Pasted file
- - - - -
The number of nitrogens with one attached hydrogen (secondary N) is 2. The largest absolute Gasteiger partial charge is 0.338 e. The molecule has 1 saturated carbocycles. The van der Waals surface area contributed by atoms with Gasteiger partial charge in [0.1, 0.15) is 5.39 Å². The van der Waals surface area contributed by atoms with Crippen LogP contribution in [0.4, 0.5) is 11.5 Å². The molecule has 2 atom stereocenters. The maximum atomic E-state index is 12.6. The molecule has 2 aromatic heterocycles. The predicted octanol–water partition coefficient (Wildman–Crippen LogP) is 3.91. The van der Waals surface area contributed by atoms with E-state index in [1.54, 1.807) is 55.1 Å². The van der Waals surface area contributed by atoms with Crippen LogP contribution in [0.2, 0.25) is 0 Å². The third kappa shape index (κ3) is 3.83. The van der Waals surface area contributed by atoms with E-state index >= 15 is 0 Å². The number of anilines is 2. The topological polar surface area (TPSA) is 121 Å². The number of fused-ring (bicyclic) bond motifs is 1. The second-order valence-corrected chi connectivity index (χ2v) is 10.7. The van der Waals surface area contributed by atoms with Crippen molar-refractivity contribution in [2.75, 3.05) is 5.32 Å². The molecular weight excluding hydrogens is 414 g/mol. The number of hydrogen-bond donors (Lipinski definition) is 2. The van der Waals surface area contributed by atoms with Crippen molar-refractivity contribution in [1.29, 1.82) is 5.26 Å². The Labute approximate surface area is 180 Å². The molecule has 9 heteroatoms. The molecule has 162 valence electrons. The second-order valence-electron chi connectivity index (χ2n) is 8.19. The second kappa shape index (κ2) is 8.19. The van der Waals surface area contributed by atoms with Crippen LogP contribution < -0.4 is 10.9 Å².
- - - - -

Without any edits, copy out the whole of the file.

The number of nitrogens with one attached hydrogen (secondary N) is 2. The largest absolute Gasteiger partial charge is 0.338 e. The molecule has 1 saturated carbocycles. The van der Waals surface area contributed by atoms with Gasteiger partial charge in [0.1, 0.15) is 5.39 Å². The van der Waals surface area contributed by atoms with Crippen LogP contribution in [0.4, 0.5) is 11.5 Å². The molecule has 2 atom stereocenters. The maximum atomic E-state index is 12.6. The molecule has 2 aromatic heterocycles. The predicted octanol–water partition coefficient (Wildman–Crippen LogP) is 3.91. The van der Waals surface area contributed by atoms with E-state index in [1.54, 1.807) is 55.1 Å². The van der Waals surface area contributed by atoms with Crippen LogP contribution in [0.2, 0.25) is 0 Å². The third kappa shape index (κ3) is 3.83. The van der Waals surface area contributed by atoms with E-state index >= 15 is 0 Å². The number of anilines is 2. The topological polar surface area (TPSA) is 121 Å². The number of fused-ring (bicyclic) bond motifs is 1. The second-order valence-corrected chi connectivity index (χ2v) is 10.7. The van der Waals surface area contributed by atoms with Crippen molar-refractivity contribution in [2.75, 3.05) is 5.32 Å². The molecular weight excluding hydrogens is 414 g/mol. The number of hydrogen-bond donors (Lipinski definition) is 2. The van der Waals surface area contributed by atoms with Crippen molar-refractivity contribution in [1.29, 1.82) is 5.26 Å². The Labute approximate surface area is 180 Å². The molecule has 9 heteroatoms. The molecule has 162 valence electrons. The second-order valence-electron chi connectivity index (χ2n) is 8.19. The second kappa shape index (κ2) is 8.19. The van der Waals surface area contributed by atoms with Crippen LogP contribution < -0.4 is 10.9 Å².